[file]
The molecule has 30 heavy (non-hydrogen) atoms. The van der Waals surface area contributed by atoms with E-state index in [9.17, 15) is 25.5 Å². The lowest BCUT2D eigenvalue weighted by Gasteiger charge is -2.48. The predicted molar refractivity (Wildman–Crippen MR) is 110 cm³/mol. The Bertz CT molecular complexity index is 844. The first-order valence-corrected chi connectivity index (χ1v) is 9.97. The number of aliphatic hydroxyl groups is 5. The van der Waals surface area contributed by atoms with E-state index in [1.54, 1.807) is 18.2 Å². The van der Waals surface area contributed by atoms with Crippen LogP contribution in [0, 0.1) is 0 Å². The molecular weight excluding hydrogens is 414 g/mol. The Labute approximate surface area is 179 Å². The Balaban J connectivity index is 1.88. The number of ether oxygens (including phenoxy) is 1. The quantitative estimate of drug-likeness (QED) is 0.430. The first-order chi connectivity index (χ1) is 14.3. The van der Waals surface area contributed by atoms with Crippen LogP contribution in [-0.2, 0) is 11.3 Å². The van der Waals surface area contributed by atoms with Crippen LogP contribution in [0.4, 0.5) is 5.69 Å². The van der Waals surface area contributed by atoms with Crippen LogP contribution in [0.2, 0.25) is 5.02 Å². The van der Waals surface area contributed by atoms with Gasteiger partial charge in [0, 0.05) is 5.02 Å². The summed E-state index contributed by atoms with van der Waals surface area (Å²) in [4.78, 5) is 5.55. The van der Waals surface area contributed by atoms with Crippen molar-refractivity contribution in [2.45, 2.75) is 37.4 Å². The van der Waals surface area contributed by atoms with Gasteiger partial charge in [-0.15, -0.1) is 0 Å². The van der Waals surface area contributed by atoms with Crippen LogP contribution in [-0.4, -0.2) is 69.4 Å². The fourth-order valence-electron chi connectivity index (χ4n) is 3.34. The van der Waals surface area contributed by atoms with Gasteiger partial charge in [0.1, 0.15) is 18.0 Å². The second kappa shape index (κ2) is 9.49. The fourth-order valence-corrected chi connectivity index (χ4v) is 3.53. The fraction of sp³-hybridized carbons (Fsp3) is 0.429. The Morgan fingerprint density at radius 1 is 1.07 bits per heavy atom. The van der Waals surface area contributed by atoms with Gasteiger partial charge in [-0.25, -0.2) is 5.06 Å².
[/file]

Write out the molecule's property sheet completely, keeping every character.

The molecule has 30 heavy (non-hydrogen) atoms. The van der Waals surface area contributed by atoms with E-state index in [9.17, 15) is 25.5 Å². The lowest BCUT2D eigenvalue weighted by Gasteiger charge is -2.48. The predicted molar refractivity (Wildman–Crippen MR) is 110 cm³/mol. The Bertz CT molecular complexity index is 844. The first-order valence-corrected chi connectivity index (χ1v) is 9.97. The number of aliphatic hydroxyl groups is 5. The van der Waals surface area contributed by atoms with E-state index in [1.54, 1.807) is 18.2 Å². The van der Waals surface area contributed by atoms with Crippen LogP contribution in [0, 0.1) is 0 Å². The molecular weight excluding hydrogens is 414 g/mol. The Labute approximate surface area is 179 Å². The Balaban J connectivity index is 1.88. The number of ether oxygens (including phenoxy) is 1. The quantitative estimate of drug-likeness (QED) is 0.430. The first-order chi connectivity index (χ1) is 14.3. The van der Waals surface area contributed by atoms with Crippen LogP contribution in [-0.2, 0) is 11.3 Å². The van der Waals surface area contributed by atoms with Crippen LogP contribution in [0.4, 0.5) is 5.69 Å². The van der Waals surface area contributed by atoms with Crippen LogP contribution in [0.2, 0.25) is 5.02 Å². The van der Waals surface area contributed by atoms with Gasteiger partial charge in [0, 0.05) is 5.02 Å². The summed E-state index contributed by atoms with van der Waals surface area (Å²) in [4.78, 5) is 5.55. The van der Waals surface area contributed by atoms with Crippen molar-refractivity contribution in [2.45, 2.75) is 37.4 Å². The van der Waals surface area contributed by atoms with Gasteiger partial charge in [-0.15, -0.1) is 0 Å². The van der Waals surface area contributed by atoms with Crippen LogP contribution in [-0.4, -0.2) is 69.4 Å². The fourth-order valence-electron chi connectivity index (χ4n) is 3.34. The van der Waals surface area contributed by atoms with Gasteiger partial charge in [0.1, 0.15) is 18.0 Å². The second kappa shape index (κ2) is 9.49. The fourth-order valence-corrected chi connectivity index (χ4v) is 3.53. The fraction of sp³-hybridized carbons (Fsp3) is 0.429. The Morgan fingerprint density at radius 1 is 1.07 bits per heavy atom. The van der Waals surface area contributed by atoms with Gasteiger partial charge in [-0.25, -0.2) is 5.06 Å².